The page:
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That's not necessarily true, as there are many different versions of the D3DX runtimes that do not sync up with the D3D runtimes. Just because you have versions 1, 3, 8, and 15 doesn't help if your game needs version 11. 

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That was why each time a new D3D/D3DX SDK was released it had a matching redistribution module.  You had to match what you compiled against and if you linked to the generic download it might not work once they updated it.  You made installing your game a serious hurdle to playing it for technically challenged people.  Unless that was part of a puzzle game, then that would be a bit devious.

Though I have not read up on recent versions as I'm using Vulkan/OpenGL.

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one of my testers was installing caveman 3 and got an error that d3dx9_43.dll is missing.

 

a google search revealed that win10 only has the runtime files for dx 10, 11, and 12, but not older versions, and one must DL the "directx end user runtime files" for win10 to get true DX capabilites for all versions of DX.

 

all true eh?

 

It is up to you to supply all needed dlls for your game to run, if you need the DX end user runtime you should supply it with your download. This is what all tripple A games do, although nowadays this is hidden by steam installing these components for you if you are a steam game.

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until windows 8, you had to install dx to get both the d3d and d3dx files. this was usually done by installing some game that included the redistributable.  as a consequence, pretty much everyone who had ever installed a dx game had dx installed already. so there was almost never a need to install dx. instead of increasing the game size by adding the dx redistributables which were almost never needed, and slowing down the install  by running the dx install, which basically did nothing because it was already installed, i would simply provide links to the redistributable for those very few users who didn't already have dx installed. things haven't really changed much with win8 and win10. anyone who's ever run a dx9 game has the runtime installed already. and for the few who haven't, the choices are to provide a link to the files, or to increase the file size and add an extra setup step unnecessarily for everyone else. as dx9 games become less common, and win 8 and later become more common, adding the runtime setup to the game would probably be a good idea. but at this point in time, i think we're still at the point where including it would be an inconvenience for the majority of users - as they've installed a dx9 game before.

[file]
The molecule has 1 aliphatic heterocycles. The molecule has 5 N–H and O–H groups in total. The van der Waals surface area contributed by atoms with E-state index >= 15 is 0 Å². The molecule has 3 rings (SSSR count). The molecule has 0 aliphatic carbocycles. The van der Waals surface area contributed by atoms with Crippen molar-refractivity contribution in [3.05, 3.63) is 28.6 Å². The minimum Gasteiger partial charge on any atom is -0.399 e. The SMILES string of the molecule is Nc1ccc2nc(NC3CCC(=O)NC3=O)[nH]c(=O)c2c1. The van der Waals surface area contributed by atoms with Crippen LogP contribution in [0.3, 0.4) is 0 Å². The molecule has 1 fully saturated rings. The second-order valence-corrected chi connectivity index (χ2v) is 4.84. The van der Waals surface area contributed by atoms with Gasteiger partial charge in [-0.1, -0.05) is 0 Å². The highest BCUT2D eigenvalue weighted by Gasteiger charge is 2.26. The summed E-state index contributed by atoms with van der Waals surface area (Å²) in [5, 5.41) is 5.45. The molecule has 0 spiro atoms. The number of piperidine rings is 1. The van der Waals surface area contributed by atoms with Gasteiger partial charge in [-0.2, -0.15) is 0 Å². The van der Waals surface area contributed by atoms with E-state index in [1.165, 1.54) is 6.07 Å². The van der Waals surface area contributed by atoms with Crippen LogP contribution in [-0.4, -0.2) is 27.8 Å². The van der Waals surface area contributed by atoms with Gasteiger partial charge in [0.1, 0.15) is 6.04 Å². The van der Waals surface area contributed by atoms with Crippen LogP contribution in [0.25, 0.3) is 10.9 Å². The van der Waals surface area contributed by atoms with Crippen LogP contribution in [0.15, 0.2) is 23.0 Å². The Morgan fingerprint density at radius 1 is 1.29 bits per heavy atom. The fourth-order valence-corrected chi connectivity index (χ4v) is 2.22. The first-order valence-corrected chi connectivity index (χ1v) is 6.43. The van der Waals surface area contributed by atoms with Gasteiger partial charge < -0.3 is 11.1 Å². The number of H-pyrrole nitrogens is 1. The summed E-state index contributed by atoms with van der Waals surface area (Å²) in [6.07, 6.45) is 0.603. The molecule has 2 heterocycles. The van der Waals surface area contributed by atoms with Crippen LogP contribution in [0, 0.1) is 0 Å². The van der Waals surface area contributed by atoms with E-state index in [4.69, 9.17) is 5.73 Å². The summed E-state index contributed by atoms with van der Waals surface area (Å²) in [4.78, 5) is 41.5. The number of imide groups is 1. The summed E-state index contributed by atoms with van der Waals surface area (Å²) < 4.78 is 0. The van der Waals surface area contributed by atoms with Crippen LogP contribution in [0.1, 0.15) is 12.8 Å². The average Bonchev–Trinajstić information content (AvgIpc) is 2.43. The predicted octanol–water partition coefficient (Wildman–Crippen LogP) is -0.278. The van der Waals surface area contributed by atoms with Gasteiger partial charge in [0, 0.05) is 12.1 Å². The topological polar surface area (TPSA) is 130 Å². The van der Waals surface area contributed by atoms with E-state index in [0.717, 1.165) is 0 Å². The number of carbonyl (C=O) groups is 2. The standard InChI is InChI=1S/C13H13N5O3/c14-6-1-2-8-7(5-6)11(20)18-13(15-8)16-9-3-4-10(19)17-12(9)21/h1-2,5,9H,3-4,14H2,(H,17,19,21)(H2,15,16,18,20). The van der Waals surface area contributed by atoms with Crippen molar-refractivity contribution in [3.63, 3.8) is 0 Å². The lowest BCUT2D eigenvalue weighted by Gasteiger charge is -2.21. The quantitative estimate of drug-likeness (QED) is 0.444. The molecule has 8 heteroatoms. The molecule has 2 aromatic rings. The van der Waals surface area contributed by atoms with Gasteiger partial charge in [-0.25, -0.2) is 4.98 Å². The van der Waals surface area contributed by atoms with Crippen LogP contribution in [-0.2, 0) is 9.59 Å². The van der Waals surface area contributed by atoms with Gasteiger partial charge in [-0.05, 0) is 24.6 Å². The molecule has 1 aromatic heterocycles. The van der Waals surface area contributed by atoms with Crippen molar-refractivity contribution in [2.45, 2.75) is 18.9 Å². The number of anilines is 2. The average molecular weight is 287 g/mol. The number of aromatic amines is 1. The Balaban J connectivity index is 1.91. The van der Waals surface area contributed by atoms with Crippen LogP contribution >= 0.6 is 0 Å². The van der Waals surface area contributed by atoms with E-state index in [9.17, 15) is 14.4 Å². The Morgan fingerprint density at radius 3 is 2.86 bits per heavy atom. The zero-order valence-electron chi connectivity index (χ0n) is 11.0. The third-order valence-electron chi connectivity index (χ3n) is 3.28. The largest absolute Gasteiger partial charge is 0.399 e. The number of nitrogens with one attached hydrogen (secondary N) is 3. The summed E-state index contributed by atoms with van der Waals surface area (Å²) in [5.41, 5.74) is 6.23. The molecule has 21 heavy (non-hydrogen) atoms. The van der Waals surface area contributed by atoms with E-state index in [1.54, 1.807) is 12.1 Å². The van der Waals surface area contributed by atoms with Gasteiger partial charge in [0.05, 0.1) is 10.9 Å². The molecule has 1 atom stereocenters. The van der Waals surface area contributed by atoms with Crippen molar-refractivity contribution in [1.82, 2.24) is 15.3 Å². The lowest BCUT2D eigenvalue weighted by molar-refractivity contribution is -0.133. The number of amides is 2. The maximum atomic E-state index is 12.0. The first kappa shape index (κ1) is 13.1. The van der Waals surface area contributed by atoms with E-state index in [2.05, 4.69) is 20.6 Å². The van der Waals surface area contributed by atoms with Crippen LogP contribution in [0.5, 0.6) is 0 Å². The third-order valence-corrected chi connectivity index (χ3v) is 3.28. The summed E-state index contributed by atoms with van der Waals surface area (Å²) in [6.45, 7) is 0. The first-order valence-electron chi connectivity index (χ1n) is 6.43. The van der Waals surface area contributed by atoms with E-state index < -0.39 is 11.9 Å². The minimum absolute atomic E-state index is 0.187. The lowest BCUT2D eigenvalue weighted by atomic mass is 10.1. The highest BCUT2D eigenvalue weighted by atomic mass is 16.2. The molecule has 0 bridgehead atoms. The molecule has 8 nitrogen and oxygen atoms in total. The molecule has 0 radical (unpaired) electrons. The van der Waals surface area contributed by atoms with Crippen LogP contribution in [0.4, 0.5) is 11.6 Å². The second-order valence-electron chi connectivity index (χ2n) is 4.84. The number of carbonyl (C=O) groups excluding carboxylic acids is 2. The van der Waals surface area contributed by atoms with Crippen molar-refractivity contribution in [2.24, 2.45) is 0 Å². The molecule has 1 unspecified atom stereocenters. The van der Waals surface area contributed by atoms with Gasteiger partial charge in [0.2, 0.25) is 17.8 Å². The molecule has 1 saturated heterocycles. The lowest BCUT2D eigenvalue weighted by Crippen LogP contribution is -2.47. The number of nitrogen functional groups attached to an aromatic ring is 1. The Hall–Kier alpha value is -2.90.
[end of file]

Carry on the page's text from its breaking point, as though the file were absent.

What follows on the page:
On all versions of Windows, you need to install the appropriate D3D runtimes to ensure you've got the right version of the d3d9 and d3dx9 dlls as used by a particular game. Different games may also require different versions.
Simply assuming that your customer has probably installed the right D3D9 version already because they play games, therefore have likely installed a game that happens to use the same version of the runtime as you is not very professional™. It's the equivalent of not vaccinating because the rest of the community will probably give you herd immunity, or eating dog food because it's probably safe since the manufacturer is forced to maintain human-grade processing after they got sued by that guy who chose to eat dog food. If I met a doctor or a chef doing such things, the impression they would give me is that they are not very professional™.
 
Sure, if you're still targeting people on dial-up internet, then having a seperate RAR or 7Z archive, with no installer or runtimes (in order to minimize download size to the extreme) is a very nice thing to do... If you're afraid of file-size, there's also the online version of the installer, which is under a few hundred KB.